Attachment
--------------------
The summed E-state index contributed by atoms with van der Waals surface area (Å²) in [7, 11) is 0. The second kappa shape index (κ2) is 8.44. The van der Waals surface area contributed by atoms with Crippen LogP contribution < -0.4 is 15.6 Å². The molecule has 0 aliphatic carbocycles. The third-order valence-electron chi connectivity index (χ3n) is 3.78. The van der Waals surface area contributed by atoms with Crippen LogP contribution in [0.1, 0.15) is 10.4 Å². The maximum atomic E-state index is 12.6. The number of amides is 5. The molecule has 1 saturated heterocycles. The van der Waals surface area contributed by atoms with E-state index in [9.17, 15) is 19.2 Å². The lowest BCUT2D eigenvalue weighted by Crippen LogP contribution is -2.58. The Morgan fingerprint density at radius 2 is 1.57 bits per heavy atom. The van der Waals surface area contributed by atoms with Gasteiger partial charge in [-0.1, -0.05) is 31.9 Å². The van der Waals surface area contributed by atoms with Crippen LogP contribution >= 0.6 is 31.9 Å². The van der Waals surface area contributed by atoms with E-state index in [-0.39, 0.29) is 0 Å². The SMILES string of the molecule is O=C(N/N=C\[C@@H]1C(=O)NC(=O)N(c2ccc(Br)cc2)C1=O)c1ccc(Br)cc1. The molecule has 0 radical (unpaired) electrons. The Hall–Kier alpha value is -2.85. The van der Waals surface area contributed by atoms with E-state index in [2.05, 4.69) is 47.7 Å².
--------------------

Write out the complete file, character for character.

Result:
The summed E-state index contributed by atoms with van der Waals surface area (Å²) in [7, 11) is 0. The second kappa shape index (κ2) is 8.44. The van der Waals surface area contributed by atoms with Crippen LogP contribution < -0.4 is 15.6 Å². The molecule has 0 aliphatic carbocycles. The third-order valence-electron chi connectivity index (χ3n) is 3.78. The van der Waals surface area contributed by atoms with Crippen LogP contribution in [0.1, 0.15) is 10.4 Å². The maximum atomic E-state index is 12.6. The number of amides is 5. The molecule has 1 saturated heterocycles. The van der Waals surface area contributed by atoms with E-state index in [9.17, 15) is 19.2 Å². The lowest BCUT2D eigenvalue weighted by Crippen LogP contribution is -2.58. The Morgan fingerprint density at radius 2 is 1.57 bits per heavy atom. The van der Waals surface area contributed by atoms with Gasteiger partial charge in [-0.1, -0.05) is 31.9 Å². The van der Waals surface area contributed by atoms with Crippen LogP contribution >= 0.6 is 31.9 Å². The van der Waals surface area contributed by atoms with E-state index in [-0.39, 0.29) is 0 Å². The SMILES string of the molecule is O=C(N/N=C\[C@@H]1C(=O)NC(=O)N(c2ccc(Br)cc2)C1=O)c1ccc(Br)cc1. The molecule has 0 radical (unpaired) electrons. The Hall–Kier alpha value is -2.85. The van der Waals surface area contributed by atoms with E-state index in [2.05, 4.69) is 47.7 Å².